Recommending introduction of a header line in effective_tld_names.dat with date/time of generation and/or version number




4 years ago
4 years ago


(Reporter: jothan, Unassigned)


Firefox Tracking Flags

(Not tracked)


User Story

add header line 4 after mpl notice in "Public Suffix List" / effective_tld_names.dat that contains date/time of last generation
Comment hidden (empty)

Comment 1

4 years ago
The PSL has grown to include a vast number of uses beyond its original scope, many of which are incorporating it in a static manner within derivative use.

Historically, the TLD system had a very glacial pace of change and most changes to the PSL largely surrounded enhancing or introducing subtlety within ccTLDs or private namespace.  With the introduction of new gTLDs by ICANN, there is a weekly addition of TLDs to the root (up to 1000/year) until the current pool of 2012 applicants are all added.

For those software libraries, or other derivative uses and developers that incorporate static snapshots of effective_tld_names.dat, there is not any clear indicator of age or version so they (or derivative works developers, etc.) might be able to know to update their copy.

This small change, introducing another header line after the MPL, could help to reduce confusion and increase reliable navigation, as well as ultimately improve the user experience.

I am proposing we add this, but want to find out if there is any reason this could introduce problems or if there is resistance.
User Story: (updated)
Summary: Recommending a header line with date of generation and → Recommending introduction of a header line in effective_tld_names.dat with date/time of generation and/or version number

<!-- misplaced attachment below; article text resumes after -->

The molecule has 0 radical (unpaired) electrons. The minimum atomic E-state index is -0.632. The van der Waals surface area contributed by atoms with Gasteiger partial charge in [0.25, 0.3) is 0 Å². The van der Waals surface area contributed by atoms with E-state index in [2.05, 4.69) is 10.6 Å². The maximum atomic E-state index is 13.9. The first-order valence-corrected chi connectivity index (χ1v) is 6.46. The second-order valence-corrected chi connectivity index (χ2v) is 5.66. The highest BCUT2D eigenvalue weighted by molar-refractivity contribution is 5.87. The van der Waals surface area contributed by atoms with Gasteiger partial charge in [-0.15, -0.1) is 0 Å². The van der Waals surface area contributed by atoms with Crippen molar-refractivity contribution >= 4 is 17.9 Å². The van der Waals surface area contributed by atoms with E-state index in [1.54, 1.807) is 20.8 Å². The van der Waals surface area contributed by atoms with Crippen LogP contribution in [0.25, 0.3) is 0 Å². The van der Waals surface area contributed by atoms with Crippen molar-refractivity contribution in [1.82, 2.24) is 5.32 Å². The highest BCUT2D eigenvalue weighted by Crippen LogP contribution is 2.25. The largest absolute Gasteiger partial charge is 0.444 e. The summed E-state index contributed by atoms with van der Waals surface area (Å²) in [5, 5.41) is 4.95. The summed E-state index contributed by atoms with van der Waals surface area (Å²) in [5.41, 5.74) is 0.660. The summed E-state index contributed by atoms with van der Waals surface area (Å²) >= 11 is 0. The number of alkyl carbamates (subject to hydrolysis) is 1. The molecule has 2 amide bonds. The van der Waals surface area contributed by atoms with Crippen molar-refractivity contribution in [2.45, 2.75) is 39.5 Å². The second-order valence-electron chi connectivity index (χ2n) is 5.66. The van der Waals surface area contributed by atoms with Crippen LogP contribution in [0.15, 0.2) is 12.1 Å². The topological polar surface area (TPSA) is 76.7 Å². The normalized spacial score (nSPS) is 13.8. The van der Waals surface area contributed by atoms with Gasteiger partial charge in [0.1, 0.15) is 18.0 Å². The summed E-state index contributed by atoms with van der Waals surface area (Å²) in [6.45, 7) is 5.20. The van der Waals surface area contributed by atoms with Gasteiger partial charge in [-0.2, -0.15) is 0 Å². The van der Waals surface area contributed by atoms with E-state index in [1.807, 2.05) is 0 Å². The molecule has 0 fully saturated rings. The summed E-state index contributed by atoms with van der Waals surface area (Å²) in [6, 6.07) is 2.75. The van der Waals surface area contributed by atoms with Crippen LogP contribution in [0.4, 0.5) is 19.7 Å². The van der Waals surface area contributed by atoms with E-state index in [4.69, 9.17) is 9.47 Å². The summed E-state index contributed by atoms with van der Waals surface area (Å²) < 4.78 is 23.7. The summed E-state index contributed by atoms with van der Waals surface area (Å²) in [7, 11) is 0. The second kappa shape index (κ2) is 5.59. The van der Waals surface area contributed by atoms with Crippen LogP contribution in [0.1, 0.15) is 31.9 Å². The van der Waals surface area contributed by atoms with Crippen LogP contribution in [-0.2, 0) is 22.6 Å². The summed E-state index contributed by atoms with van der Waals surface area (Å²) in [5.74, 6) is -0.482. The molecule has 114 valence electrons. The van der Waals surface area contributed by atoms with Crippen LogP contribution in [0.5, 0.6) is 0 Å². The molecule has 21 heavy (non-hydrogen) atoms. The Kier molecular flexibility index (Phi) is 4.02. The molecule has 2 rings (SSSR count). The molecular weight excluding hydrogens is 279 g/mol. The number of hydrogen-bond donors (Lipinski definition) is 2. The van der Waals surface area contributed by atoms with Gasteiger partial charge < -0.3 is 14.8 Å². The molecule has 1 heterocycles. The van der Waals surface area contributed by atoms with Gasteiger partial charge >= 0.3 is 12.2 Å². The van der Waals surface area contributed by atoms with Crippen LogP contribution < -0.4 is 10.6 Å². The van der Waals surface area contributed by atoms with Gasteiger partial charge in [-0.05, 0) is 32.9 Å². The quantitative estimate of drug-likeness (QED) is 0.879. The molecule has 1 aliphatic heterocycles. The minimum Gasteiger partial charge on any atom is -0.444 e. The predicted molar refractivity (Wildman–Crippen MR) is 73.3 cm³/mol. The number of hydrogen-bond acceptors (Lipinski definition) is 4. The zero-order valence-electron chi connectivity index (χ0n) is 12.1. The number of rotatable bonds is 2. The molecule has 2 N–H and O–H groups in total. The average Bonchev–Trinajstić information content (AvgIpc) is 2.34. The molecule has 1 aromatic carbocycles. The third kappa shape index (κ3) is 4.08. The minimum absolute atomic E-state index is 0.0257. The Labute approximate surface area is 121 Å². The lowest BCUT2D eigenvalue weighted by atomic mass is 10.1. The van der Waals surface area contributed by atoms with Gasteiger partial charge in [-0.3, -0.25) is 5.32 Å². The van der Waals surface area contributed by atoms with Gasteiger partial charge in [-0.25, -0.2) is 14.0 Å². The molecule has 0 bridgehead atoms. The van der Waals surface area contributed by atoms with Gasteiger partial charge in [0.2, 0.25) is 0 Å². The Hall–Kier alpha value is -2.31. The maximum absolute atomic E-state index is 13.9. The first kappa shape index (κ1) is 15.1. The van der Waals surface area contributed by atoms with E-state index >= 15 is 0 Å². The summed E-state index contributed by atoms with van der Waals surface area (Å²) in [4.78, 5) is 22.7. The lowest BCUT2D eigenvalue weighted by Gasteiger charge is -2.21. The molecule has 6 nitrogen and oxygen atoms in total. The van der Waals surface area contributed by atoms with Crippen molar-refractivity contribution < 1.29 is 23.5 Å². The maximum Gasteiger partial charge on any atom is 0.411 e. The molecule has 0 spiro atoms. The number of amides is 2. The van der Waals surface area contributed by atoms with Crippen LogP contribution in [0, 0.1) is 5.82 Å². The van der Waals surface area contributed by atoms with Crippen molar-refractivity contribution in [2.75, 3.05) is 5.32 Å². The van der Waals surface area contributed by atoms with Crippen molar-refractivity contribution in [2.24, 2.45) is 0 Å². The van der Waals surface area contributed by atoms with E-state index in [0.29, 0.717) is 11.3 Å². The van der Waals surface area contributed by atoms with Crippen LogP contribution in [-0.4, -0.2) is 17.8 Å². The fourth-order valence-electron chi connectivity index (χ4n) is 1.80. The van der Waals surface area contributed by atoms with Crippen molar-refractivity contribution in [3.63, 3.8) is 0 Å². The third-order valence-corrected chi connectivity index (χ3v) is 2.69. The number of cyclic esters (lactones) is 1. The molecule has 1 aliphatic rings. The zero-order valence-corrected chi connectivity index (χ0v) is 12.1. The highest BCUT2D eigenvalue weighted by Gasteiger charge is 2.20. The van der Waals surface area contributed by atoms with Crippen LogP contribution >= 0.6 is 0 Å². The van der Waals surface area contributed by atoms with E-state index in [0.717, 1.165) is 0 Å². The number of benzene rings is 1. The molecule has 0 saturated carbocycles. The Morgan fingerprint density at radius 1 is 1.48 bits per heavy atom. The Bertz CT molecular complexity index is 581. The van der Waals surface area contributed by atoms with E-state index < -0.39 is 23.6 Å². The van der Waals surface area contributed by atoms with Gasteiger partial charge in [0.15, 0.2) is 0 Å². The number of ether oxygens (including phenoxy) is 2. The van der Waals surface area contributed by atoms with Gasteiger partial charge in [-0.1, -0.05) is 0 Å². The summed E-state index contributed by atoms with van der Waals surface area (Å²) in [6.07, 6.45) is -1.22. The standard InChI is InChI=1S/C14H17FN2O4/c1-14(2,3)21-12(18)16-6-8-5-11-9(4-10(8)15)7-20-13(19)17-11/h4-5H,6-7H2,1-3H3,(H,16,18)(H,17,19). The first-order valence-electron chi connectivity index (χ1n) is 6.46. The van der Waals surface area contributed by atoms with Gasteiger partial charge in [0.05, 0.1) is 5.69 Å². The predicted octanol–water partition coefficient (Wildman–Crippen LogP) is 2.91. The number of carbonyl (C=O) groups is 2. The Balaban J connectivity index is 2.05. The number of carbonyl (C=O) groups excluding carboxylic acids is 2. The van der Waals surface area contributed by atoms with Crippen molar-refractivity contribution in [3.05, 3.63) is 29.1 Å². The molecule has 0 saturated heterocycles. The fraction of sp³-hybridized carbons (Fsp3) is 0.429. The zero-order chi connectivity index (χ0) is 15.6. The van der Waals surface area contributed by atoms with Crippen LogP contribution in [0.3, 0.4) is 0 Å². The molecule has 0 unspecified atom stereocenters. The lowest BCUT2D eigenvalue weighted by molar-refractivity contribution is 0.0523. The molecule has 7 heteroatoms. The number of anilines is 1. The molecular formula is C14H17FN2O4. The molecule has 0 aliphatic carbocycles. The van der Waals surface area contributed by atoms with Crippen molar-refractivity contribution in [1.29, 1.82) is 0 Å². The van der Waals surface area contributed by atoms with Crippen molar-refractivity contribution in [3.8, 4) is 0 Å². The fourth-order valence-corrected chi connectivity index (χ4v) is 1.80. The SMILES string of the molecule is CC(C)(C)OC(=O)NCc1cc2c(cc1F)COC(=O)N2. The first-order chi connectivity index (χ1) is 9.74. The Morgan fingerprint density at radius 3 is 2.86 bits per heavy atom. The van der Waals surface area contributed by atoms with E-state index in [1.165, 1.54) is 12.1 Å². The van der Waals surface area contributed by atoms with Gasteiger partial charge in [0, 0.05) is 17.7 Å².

I see the advantages of this; the only difficulty is how we can make it happen in a consistent (and therefore automated) fashion. Manually updating it each time would be a real pain, as it would need to be in patches, and patches don't get checked in in the order they get made.

When we have our own repo (bug 991749) then we might be able to add a commit hook to do it.


Comment 3

4 years ago
For Chrome, we've just always referred to the commit-hash. This is complicated by the redirecting to the raw output, which means I end up digging through mxr/hgweb to get the right hash, but at least it's fully unambiguous.
But I don't think it's possible for a file to contain its own commit hash for its latest version...

The issue Jothan is raising is not "how can someone unambiguously refer to a particular version of the PSL?", it is "given a copy of the PSL, how do you tell which version/how old it is?". He is suggesting putting a datestamp in the file so this is clear to all readers.

It's worth observing, though, that many PSL consumers, including both Google and Mozilla, "compile" the PSL to a more compact representation before using it. If e.g. Apple does the same, this change would not make it any easier to examine their shipped binaries and tell which PSL version they used.

Jothan: do you have comments on any of the above?

Flags: needinfo?(jothan)

Comment 6

4 years ago
@Gerv thanks for the nudge - In thinking this through, I reckon the larger of the developer/integrators of PSL that incorporate it in some fashion do compress or compile the list for incorporation.